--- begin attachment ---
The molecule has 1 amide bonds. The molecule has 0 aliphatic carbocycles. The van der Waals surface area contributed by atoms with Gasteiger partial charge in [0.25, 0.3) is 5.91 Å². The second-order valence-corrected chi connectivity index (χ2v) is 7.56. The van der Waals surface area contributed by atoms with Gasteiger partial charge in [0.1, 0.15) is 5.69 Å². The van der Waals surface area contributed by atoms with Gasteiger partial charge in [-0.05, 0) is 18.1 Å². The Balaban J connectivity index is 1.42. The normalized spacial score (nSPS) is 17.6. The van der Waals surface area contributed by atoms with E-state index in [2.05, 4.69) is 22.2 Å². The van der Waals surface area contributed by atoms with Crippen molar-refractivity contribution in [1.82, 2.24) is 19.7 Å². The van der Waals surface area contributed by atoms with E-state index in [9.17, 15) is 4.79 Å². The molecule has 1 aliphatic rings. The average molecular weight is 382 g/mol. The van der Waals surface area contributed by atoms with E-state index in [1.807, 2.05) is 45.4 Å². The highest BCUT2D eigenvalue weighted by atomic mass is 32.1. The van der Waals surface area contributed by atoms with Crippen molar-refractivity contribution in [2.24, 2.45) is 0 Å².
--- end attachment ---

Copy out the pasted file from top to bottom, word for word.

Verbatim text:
The molecule has 1 amide bonds. The molecule has 0 aliphatic carbocycles. The van der Waals surface area contributed by atoms with Gasteiger partial charge in [0.25, 0.3) is 5.91 Å². The second-order valence-corrected chi connectivity index (χ2v) is 7.56. The van der Waals surface area contributed by atoms with Gasteiger partial charge in [0.1, 0.15) is 5.69 Å². The van der Waals surface area contributed by atoms with Gasteiger partial charge in [-0.05, 0) is 18.1 Å². The Balaban J connectivity index is 1.42. The normalized spacial score (nSPS) is 17.6. The van der Waals surface area contributed by atoms with E-state index in [2.05, 4.69) is 22.2 Å². The van der Waals surface area contributed by atoms with Crippen molar-refractivity contribution in [1.82, 2.24) is 19.7 Å². The van der Waals surface area contributed by atoms with E-state index in [9.17, 15) is 4.79 Å². The molecule has 1 aliphatic rings. The average molecular weight is 382 g/mol. The van der Waals surface area contributed by atoms with E-state index in [1.807, 2.05) is 45.4 Å². The highest BCUT2D eigenvalue weighted by atomic mass is 32.1. The van der Waals surface area contributed by atoms with Crippen molar-refractivity contribution in [2.24, 2.45) is 0 Å².